Thanksgiving is almost here, and you’re probably busy thinking about all of the delectable foods that you love to eat this time of year. As part of your menu planning (whether you’re getting take-out, cooking at home, or traveling to see family), don’t forget to think about what Thanksgiving foods are (and aren’t) great for little ones.
Thanksgiving foods to avoid for baby
There are many variables when it comes to stuffing, and you’re best off waiting until next year when baby is older, to introduce this seasonal dish. Many stuffing recipes include hard-to-chew items like dried fruit or celery—or sometimes the bread is very crispy. Unless the stuffing is able to be pureed, don’t bother with it.
Gravy may seem like a great idea, because of its texture and consistency—but it tends to be very salty, which isn’t good for baby. Skip it. Mashed potatoes are okay, if they are lump-free and/or watered down—but watch out for recipes that call for lots of added butter or cream cheese or other things you don’t want to give to baby.
- Turkey (it depends)
If baby is old enough to eat solids (usually around six months), turkey is okay, in moderation. But, notes pediatrician Dr. Jarret Patton, it needs to be made to the proper consistency—and should be the same as the stage of baby food they are eating. If you or your host are serving smoked turkey, don’t overdo it because of the salt content. And if your little one isn’t eating solids yet, better to wait for another day to introduce something so new.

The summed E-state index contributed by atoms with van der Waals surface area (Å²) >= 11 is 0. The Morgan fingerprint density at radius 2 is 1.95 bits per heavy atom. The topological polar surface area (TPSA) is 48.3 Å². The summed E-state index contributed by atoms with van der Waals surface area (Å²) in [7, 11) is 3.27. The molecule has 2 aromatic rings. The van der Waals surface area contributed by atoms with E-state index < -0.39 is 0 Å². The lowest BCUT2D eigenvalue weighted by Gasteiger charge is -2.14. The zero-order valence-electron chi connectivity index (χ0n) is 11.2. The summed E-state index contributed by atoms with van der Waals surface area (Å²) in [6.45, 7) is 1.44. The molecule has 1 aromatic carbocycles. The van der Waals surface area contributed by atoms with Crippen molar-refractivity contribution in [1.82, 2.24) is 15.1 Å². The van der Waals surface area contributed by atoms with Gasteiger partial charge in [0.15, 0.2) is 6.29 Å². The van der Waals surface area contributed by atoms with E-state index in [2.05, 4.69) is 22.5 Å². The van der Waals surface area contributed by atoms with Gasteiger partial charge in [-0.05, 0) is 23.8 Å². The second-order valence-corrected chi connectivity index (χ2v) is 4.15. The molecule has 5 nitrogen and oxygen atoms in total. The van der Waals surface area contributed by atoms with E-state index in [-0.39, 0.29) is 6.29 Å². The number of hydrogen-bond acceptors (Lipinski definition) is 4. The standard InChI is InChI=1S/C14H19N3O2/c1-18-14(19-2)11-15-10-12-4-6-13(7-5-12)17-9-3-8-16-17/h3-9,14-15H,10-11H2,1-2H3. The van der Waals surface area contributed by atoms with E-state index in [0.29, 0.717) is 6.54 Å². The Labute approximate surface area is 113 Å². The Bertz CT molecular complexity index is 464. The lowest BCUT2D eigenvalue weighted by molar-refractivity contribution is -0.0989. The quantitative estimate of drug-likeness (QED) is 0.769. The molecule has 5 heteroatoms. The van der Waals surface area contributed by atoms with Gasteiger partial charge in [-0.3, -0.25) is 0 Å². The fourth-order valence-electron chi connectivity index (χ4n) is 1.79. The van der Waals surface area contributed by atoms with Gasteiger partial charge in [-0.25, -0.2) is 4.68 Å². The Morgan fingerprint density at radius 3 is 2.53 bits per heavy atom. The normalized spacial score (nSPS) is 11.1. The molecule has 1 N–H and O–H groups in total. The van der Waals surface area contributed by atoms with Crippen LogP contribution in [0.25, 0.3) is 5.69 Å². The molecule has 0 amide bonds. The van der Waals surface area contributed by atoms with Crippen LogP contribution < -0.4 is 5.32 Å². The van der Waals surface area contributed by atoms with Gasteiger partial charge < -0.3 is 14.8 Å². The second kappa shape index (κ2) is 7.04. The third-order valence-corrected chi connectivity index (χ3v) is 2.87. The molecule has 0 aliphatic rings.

- Cranberry sauce
Cranberry sauce can be quite acidic; it can also be loaded with sugar. And, whole-berry varieties can pose a choking hazard. Though cranberries themselves are healthy, wait on this for next time.
- Pumpkin pie
Along the same lines as the gravy, the consistency of pumpkin pie seems like it might be great for baby—but with the added sugar content in most pies—it’s not actually a good choice. See below for alternatives!
Thanksgiving foods that are good for baby
Here are a few ideas of Thanksgiving foods that are nutritious and delicious for baby. We’ve included instructions for purees, but if your child is eating solid foods, then you can certainly go that route.
- Sweet potato
A favorite of many little ones, sweet potatoes are rich in beta-carotene and other nutrients. Plus, they mash really well and are full of fiber. Here’s a great tutorial on how to make sweet potato puree for babies.
- Pumpkin or squash
As we noted above, you’re best avoiding pumpkin pie for baby (more for you!) because of the added sugar and spices. But, pumpkin puree (not pie filling) from a can is a-okay, or why not try mashed butternut squash?
Naturally sweet and healthy, cooked apples are great for baby. Here’s an easy recipe for apple baby puree.
- Green beans
A good source of vitamins and other nutrients, green beans are a popular vegetable to introduce to baby early on. And it’s easy to make green bean puree.
- Parsnip (and spinach!)
We love this recipe for a sweet and healthy parsnip and spinach puree that takes advantage of a seasonal root vegetable—and will taste good to baby while offering great nutrients.
With a little planning ahead, you and baby will have a wonderful Thanksgiving meal. If you’ll be at someone else’s home, think about what you’ll want to bring with you to make things as easy and safe as possible—and enjoy!